It’s 10:30 a.m. in Brooklyn and Danielle Bregoli is eating olives for breakfast. Just olives—a selection of green and kalamata from the oily Key Foods salad bar, the only snack that piqued her interest after wandering the aisles, uninspired. Lingering outside the store afterwards, we scan 5th Avenue for a salon that can attend to her acrylic claws, as she doesn’t feel like herself when her nails are short. It’s clear from the jump that Bregoli doesn’t open up to strangers right away; my amusement at her breakfast of choice is met with a shrug, as if to say, “And what?”

I’ve never been more anxious to meet a 15-year-old. Frankly, I’m not sure I’ve ever spent much time with a 15-year-old since high school, let alone one who’s best known for stealing cars and roasting the elderly (i.e., anyone over 30). But it’s hard to feel intimidated by this barely five-foot presence spitting olive pits onto the sidewalk in a white tee and jeans, with her squeak of a Florida drawl and a baby-like giggle that initially catches me off guard. Instead, I feel weirdly protective, scanning the sidewalk for lingering eyes or wayward shouts of the three words no one wants to hear: “Cash me ousside!” But it’s early, and the only person who’s bothered Bregoli so far is a red-eyed drunk who loops back three times to beg for a photo only to get shot down three times by her hulking bodyguard, Frank. “Please?” the guy slurs, waving a mini vodka bottle. “I’ll let you pour this in my mouth!” Frank re-positions his nearly seven-foot frame: “Sir, you’re speaking to a child.”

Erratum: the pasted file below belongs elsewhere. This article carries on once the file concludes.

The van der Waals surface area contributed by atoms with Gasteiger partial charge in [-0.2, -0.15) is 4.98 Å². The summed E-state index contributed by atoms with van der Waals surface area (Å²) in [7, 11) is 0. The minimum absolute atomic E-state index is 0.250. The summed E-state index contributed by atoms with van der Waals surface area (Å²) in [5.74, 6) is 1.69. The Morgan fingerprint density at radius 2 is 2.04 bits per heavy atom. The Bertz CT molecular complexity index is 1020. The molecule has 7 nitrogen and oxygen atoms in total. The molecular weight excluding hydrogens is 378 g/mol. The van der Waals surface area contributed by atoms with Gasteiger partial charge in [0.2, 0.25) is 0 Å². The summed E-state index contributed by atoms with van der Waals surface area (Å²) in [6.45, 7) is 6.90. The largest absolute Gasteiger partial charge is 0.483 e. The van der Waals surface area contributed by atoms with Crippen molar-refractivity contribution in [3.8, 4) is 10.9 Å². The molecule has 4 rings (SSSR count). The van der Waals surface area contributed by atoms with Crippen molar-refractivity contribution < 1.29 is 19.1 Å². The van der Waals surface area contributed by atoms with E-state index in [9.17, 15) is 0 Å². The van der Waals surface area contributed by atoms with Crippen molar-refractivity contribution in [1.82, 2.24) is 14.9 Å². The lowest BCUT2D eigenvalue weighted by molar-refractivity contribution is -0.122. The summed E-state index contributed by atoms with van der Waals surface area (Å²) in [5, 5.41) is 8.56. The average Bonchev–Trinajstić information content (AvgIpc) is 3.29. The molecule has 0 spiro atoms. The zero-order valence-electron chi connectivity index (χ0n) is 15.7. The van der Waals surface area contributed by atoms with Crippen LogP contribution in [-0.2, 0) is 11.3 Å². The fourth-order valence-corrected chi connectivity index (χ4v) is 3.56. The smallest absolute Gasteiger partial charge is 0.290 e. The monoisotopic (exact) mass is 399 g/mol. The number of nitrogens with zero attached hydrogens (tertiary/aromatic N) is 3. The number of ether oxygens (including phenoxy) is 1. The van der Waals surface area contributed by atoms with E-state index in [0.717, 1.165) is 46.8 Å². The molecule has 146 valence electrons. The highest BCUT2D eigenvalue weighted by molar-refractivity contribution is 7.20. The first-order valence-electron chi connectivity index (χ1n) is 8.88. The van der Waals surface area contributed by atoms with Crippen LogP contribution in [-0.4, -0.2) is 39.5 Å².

The initial plan was to meet Bregoli and her team—her manager Adam, her other manager Dan, her publicist Ariana, and Frank—for a fancy lunch and spa manicure in Midtown, but Bregoli shot that down immediately. Instead, we meet at Atlantic Terminal Mall in Brooklyn, a setting she’s deemed more fitting. From there, we wander towards nearby Park Slope in search of a nail salon, the “less bougie” the better. Bregoli begrudgingly approves of a spot, and I settle in next to her for a manicure as she monitors, eagle-eyed, the length of the plastic tips being applied to her tiny fingers. The technicians hover nervously, warning her that the nails will easily break if they’re too long. Bregoli rolls her eyes: “I’ve been getting nails this length since I was 10 years old.”